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At last, they’re here. We’re in the midst of the happiest time of the year. From spending time with family, friends, and ultimately consuming an egregious amount of food, if you haven’t noticed, the holiday season is upon us. Whatever winter holiday you celebrate, there’s one common thread that binds a majority of them together, and that’s holiday shopping. This seemingly leisure pastime has evolved into a marathon of sorts. Consumer events like Black Friday and Cyber Monday cause visions of discounts to dance in our heads.
With that in mind we asked, what are your holiday shopping habits? To answer this question, we combined the forces of qualitative and quantitative research methods. Qualitative research methods are excellent tools to have in your toolbox for gathering descriptive data tied to an individual’s thoughts and feelings. But for this study, we also wanted to include measurable quantitative data in the form of a survey. The quantitative data from the survey helped reveal trends from the large sample population.
We asked six participants with mobile devices to provide insights on their typical holiday shopping habits. Study participants were between the ages of 18-50 and reported that they would be buying gifts this holiday season. Additionally, we launched a quantitative survey and received 1109 responses (68% Millennials, 23% Generation X, 7% Baby Boomer, .5% Silent Generation, 1.5% Other). This survey helped solidify common themes explored in the qualitative sessions.
It’s no surprise that the internet is king. Nearly 98% (1,084) of the survey respondents used online means to get gift ideas, while friends, stores, and family members were other popular options. (Note: survey respondents were allowed to select multiple answers.)
Our six study participants, however, got most of their ideas from the person they were buying the gift for. Several study participants took mental notes of what the person liked through conversations over time or by simply asking them. However, study participants did use sites such as Pinterest and Google to get ideas. As far as organizing these gift ideas, all but one participant trusted either their memory or the classic pen and paper combination as their tool of choice.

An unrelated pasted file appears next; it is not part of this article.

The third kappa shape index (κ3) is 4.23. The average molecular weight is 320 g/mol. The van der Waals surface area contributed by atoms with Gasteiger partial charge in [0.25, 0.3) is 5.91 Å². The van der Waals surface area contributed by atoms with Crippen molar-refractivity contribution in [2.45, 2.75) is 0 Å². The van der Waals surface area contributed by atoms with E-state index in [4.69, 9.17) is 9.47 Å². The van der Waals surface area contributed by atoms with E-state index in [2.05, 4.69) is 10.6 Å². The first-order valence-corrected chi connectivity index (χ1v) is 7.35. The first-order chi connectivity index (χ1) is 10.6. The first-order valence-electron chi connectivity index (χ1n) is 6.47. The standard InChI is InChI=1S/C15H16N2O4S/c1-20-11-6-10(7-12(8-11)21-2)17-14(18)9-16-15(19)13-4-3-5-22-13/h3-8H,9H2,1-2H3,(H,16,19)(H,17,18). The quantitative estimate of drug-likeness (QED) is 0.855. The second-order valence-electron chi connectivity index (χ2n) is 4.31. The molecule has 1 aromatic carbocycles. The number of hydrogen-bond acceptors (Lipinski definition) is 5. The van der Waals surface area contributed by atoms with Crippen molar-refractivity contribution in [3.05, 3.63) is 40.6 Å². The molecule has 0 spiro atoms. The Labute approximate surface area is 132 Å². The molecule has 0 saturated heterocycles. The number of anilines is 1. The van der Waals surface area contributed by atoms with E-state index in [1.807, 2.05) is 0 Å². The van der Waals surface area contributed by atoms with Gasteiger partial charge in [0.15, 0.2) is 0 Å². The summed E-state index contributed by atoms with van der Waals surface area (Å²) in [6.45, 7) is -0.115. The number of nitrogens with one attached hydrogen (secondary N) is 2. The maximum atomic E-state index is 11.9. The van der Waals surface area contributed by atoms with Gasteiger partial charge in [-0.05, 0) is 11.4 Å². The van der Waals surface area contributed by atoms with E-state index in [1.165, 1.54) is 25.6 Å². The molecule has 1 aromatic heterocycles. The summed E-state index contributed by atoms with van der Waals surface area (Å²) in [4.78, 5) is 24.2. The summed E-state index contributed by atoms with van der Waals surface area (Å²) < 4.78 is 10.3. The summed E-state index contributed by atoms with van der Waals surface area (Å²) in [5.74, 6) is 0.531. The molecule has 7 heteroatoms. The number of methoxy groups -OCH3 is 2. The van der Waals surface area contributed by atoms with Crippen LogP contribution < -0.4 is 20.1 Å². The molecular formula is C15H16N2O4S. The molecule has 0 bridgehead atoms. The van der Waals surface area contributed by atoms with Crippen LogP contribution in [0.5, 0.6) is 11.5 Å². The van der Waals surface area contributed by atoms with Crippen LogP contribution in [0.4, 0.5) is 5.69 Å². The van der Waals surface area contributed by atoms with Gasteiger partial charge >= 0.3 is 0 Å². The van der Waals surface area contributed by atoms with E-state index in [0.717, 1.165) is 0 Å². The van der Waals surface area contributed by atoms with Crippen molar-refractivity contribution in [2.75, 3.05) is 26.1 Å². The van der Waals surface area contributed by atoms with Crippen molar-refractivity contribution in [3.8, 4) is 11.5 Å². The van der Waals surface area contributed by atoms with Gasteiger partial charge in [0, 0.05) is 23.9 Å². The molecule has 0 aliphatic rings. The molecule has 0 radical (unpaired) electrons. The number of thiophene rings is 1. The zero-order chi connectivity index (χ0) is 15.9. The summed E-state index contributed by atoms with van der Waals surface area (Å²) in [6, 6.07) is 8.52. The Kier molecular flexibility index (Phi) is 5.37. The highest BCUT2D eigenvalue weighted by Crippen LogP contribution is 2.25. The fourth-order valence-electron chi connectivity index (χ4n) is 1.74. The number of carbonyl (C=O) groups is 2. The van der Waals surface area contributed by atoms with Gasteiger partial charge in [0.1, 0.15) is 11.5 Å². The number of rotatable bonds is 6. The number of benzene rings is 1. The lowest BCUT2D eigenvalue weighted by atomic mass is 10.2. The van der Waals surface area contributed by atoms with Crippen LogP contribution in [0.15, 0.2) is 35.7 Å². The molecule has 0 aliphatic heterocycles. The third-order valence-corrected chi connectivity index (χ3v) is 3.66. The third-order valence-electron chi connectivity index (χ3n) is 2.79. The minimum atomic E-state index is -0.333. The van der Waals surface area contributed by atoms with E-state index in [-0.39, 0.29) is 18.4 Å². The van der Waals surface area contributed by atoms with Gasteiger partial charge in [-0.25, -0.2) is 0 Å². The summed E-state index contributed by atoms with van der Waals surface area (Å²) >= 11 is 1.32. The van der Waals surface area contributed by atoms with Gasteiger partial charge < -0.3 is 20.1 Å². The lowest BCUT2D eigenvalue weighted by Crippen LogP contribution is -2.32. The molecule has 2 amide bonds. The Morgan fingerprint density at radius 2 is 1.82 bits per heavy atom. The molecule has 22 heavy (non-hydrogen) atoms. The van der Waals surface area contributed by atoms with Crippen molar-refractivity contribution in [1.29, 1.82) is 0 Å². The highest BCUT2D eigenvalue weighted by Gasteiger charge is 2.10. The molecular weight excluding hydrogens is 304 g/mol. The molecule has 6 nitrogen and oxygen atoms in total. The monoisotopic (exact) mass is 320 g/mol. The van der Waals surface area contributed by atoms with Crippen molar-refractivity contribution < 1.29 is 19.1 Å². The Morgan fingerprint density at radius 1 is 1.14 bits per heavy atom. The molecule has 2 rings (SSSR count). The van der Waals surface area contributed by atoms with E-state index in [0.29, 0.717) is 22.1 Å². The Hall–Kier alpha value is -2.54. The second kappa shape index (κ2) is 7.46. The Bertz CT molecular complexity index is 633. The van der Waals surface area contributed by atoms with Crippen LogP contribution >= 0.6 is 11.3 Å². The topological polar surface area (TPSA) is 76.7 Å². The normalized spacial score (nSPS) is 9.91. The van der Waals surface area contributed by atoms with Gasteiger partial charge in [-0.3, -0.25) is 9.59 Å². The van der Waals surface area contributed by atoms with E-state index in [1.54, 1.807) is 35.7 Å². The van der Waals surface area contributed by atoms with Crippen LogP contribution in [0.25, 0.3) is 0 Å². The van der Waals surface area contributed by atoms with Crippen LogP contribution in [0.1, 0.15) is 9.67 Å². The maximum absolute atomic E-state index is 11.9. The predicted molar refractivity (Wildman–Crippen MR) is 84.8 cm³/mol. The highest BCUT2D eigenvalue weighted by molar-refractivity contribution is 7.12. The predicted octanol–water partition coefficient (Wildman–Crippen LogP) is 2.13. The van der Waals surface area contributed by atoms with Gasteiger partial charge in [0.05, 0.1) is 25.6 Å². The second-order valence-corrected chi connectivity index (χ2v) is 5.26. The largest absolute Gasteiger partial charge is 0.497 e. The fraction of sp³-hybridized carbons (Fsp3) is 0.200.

Four out of six of the study participants used Google in some form during their preliminary research phase. Google was used to search for general gift ideas, and also as a method for comparing prices across multiple retailers simultaneously.
One participant who had a better idea of what he wanted embarked on a robust process across three different platforms; a specific retailer’s website, Google, and then ebay all in the hope of finding the lowest price possible.
Price was a common theme among all six study participants for how they decide on what gift to buy. Price was so important that people sought out sales and shopped around to ensure they wouldn’t spend more than they intended. Four out of six study participants took part in the Black Friday madness in stores and online. Of those study participants, two also partook in Cyber Monday. Large crowds and long lines deterred the two remaining study participants, and could explain why 16% of survey respondents didn’t take part in either shopping extravaganza. This aligned with 51% of survey respondents who took part in Black Friday and Cyber Monday.
Aside from price and getting the best deal possible, the interests of the gift recipient had an equally important effect on what study participants purchased. It was important to all participants to purchase an item they knew the recipient would like.
With the constant increase of online shopping, it’s no surprise that 97% of all survey respondents and all six study participants shop online for holiday gifts. Most study participants said they try to avoid stores because of long lines, large crowds, and the chance of the item they want being out of stock. However, in-store purchases weren’t far behind with 81% for survey respondents purchasing at a brick-and-mortar store.
Below is a list of the top five retailers (online and brick-and-mortar) places participants people like to shop shopped with for holiday gifts and the number of survey respondents who mentioned each retailer.
Amazon - 601
Target - 344
Walmart - 229
Best Buy - 166
Macy’s - 133
What do people look forward to most about the holiday season?
And finally, the holidays are a special time for all who participate, and we wanted to share the parts of the season people enjoy the most. Here are a few responses from both study participants and survey respondents. We hope they leave you with warm and fuzzy feelings. From all of us at UserTesting, we hope you have a wonderful holiday season!
"I love to see the looks on people's faces, especially when you have found the perfect gift for them. I love giving to others. I love helping others. I don't want anything for Christmas; I just want to give. The most enjoyable thing about holiday shopping is finding how happy I can make someone else and finding those perfect presents, whatever it takes."
“I'm most looking forward to spending time with my children who will be home for the holidays. I also look forward to the gift of "time" after being so short on it throughout the month of December! I also look forward to GIVING as I take great satisfaction in knowing I've found the "perfect gift" for family and friends after all of my shopping. Mostly I just feel grateful and look forward to enjoying the season.”
“Seeing the joy on people's faces as we spend a lovely seasonal holiday by gift giving, sharing meals, and also donating to those in need in this joyous winter month.”
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